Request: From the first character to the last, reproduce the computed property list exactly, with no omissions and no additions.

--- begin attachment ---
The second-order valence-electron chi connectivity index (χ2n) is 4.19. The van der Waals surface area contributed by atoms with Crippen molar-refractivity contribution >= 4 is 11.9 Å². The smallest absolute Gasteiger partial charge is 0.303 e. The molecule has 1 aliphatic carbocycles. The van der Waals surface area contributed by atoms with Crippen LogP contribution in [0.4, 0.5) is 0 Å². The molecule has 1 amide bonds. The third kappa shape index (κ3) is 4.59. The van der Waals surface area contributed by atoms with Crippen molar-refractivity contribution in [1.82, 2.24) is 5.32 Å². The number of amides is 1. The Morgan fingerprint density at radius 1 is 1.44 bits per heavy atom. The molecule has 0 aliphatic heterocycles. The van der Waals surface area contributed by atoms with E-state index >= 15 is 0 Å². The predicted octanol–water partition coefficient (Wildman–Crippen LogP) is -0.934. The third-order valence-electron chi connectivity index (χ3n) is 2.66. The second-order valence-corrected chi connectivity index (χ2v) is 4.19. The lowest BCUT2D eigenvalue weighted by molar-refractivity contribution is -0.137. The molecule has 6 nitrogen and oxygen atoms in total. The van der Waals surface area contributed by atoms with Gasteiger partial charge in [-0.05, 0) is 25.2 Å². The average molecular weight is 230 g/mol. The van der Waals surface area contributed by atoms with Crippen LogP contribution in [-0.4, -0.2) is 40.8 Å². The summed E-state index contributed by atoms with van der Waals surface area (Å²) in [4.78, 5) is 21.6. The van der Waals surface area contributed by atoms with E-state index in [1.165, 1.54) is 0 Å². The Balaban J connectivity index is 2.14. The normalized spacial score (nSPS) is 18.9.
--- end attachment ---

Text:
The second-order valence-electron chi connectivity index (χ2n) is 4.19. The van der Waals surface area contributed by atoms with Crippen molar-refractivity contribution >= 4 is 11.9 Å². The smallest absolute Gasteiger partial charge is 0.303 e. The molecule has 1 aliphatic carbocycles. The van der Waals surface area contributed by atoms with Crippen LogP contribution in [0.4, 0.5) is 0 Å². The molecule has 1 amide bonds. The third kappa shape index (κ3) is 4.59. The van der Waals surface area contributed by atoms with Crippen molar-refractivity contribution in [1.82, 2.24) is 5.32 Å². The number of amides is 1. The Morgan fingerprint density at radius 1 is 1.44 bits per heavy atom. The molecule has 0 aliphatic heterocycles. The van der Waals surface area contributed by atoms with E-state index >= 15 is 0 Å². The predicted octanol–water partition coefficient (Wildman–Crippen LogP) is -0.934. The third-order valence-electron chi connectivity index (χ3n) is 2.66. The second-order valence-corrected chi connectivity index (χ2v) is 4.19. The lowest BCUT2D eigenvalue weighted by molar-refractivity contribution is -0.137. The molecule has 6 nitrogen and oxygen atoms in total. The van der Waals surface area contributed by atoms with Gasteiger partial charge in [-0.05, 0) is 25.2 Å². The average molecular weight is 230 g/mol. The van der Waals surface area contributed by atoms with Crippen LogP contribution in [-0.4, -0.2) is 40.8 Å². The summed E-state index contributed by atoms with van der Waals surface area (Å²) in [4.78, 5) is 21.6. The van der Waals surface area contributed by atoms with E-state index in [1.165, 1.54) is 0 Å². The Balaban J connectivity index is 2.14. The normalized spacial score (nSPS) is 18.9.